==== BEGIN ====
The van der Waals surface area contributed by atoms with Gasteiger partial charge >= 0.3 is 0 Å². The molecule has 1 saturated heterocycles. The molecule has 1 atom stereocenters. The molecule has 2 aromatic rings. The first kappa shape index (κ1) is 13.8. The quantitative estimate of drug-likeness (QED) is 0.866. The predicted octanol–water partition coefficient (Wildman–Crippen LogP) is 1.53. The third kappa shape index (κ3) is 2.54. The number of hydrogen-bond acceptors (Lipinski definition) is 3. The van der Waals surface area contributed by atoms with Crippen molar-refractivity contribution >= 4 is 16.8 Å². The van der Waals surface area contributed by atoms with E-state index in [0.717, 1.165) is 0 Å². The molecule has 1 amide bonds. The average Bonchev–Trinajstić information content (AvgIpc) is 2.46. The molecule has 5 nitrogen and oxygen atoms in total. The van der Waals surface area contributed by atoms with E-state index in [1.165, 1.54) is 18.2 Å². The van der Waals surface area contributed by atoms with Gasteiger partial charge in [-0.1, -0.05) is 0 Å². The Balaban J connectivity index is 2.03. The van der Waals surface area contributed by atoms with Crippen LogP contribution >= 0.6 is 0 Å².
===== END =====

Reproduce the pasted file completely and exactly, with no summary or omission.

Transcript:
The van der Waals surface area contributed by atoms with Gasteiger partial charge >= 0.3 is 0 Å². The molecule has 1 saturated heterocycles. The molecule has 1 atom stereocenters. The molecule has 2 aromatic rings. The first kappa shape index (κ1) is 13.8. The quantitative estimate of drug-likeness (QED) is 0.866. The predicted octanol–water partition coefficient (Wildman–Crippen LogP) is 1.53. The third kappa shape index (κ3) is 2.54. The number of hydrogen-bond acceptors (Lipinski definition) is 3. The van der Waals surface area contributed by atoms with Crippen molar-refractivity contribution >= 4 is 16.8 Å². The van der Waals surface area contributed by atoms with E-state index in [0.717, 1.165) is 0 Å². The molecule has 1 amide bonds. The average Bonchev–Trinajstić information content (AvgIpc) is 2.46. The molecule has 5 nitrogen and oxygen atoms in total. The van der Waals surface area contributed by atoms with E-state index in [1.165, 1.54) is 18.2 Å². The van der Waals surface area contributed by atoms with Gasteiger partial charge in [-0.1, -0.05) is 0 Å². The Balaban J connectivity index is 2.03. The van der Waals surface area contributed by atoms with Crippen LogP contribution >= 0.6 is 0 Å².